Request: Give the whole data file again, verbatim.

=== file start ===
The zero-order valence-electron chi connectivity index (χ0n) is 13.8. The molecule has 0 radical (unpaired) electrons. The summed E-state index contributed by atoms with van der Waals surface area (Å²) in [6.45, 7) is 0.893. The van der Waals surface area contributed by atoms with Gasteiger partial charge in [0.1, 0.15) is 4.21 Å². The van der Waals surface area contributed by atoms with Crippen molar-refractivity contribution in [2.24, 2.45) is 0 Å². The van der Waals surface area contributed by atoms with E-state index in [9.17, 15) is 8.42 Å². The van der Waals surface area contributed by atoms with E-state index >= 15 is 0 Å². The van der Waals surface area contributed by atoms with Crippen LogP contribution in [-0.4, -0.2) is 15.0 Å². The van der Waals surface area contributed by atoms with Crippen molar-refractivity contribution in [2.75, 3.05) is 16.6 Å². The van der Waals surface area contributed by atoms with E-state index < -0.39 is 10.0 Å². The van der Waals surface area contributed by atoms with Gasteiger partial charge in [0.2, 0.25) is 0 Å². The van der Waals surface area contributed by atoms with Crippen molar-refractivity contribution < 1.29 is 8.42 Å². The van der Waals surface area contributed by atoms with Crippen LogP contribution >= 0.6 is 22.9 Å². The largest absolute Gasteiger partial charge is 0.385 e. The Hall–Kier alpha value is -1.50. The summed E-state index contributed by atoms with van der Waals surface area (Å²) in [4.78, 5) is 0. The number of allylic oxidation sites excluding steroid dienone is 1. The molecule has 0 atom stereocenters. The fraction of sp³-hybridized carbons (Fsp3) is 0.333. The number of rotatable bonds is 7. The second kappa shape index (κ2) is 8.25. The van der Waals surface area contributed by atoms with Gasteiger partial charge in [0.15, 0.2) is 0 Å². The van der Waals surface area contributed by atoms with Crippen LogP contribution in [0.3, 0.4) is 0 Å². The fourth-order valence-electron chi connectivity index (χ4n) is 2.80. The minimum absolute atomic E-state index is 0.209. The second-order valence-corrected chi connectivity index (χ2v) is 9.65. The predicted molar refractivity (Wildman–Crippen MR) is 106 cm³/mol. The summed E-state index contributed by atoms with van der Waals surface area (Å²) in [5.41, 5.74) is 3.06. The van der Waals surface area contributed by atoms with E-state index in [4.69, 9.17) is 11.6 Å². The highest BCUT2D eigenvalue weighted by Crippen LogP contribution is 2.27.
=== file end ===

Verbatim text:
The zero-order valence-electron chi connectivity index (χ0n) is 13.8. The molecule has 0 radical (unpaired) electrons. The summed E-state index contributed by atoms with van der Waals surface area (Å²) in [6.45, 7) is 0.893. The van der Waals surface area contributed by atoms with Gasteiger partial charge in [0.1, 0.15) is 4.21 Å². The van der Waals surface area contributed by atoms with Crippen molar-refractivity contribution in [2.24, 2.45) is 0 Å². The van der Waals surface area contributed by atoms with E-state index in [9.17, 15) is 8.42 Å². The van der Waals surface area contributed by atoms with E-state index >= 15 is 0 Å². The van der Waals surface area contributed by atoms with Crippen LogP contribution in [-0.4, -0.2) is 15.0 Å². The van der Waals surface area contributed by atoms with Crippen molar-refractivity contribution in [2.75, 3.05) is 16.6 Å². The van der Waals surface area contributed by atoms with E-state index < -0.39 is 10.0 Å². The van der Waals surface area contributed by atoms with Gasteiger partial charge in [0.2, 0.25) is 0 Å². The van der Waals surface area contributed by atoms with Crippen molar-refractivity contribution < 1.29 is 8.42 Å². The van der Waals surface area contributed by atoms with Crippen LogP contribution >= 0.6 is 22.9 Å². The largest absolute Gasteiger partial charge is 0.385 e. The Hall–Kier alpha value is -1.50. The summed E-state index contributed by atoms with van der Waals surface area (Å²) in [4.78, 5) is 0. The number of allylic oxidation sites excluding steroid dienone is 1. The molecule has 0 atom stereocenters. The fraction of sp³-hybridized carbons (Fsp3) is 0.333. The number of rotatable bonds is 7. The second kappa shape index (κ2) is 8.25. The van der Waals surface area contributed by atoms with Gasteiger partial charge in [0.15, 0.2) is 0 Å². The van der Waals surface area contributed by atoms with Crippen LogP contribution in [0.3, 0.4) is 0 Å². The fourth-order valence-electron chi connectivity index (χ4n) is 2.80. The minimum absolute atomic E-state index is 0.209. The second-order valence-corrected chi connectivity index (χ2v) is 9.65. The predicted molar refractivity (Wildman–Crippen MR) is 106 cm³/mol. The summed E-state index contributed by atoms with van der Waals surface area (Å²) in [5.41, 5.74) is 3.06. The van der Waals surface area contributed by atoms with E-state index in [4.69, 9.17) is 11.6 Å². The highest BCUT2D eigenvalue weighted by Crippen LogP contribution is 2.27.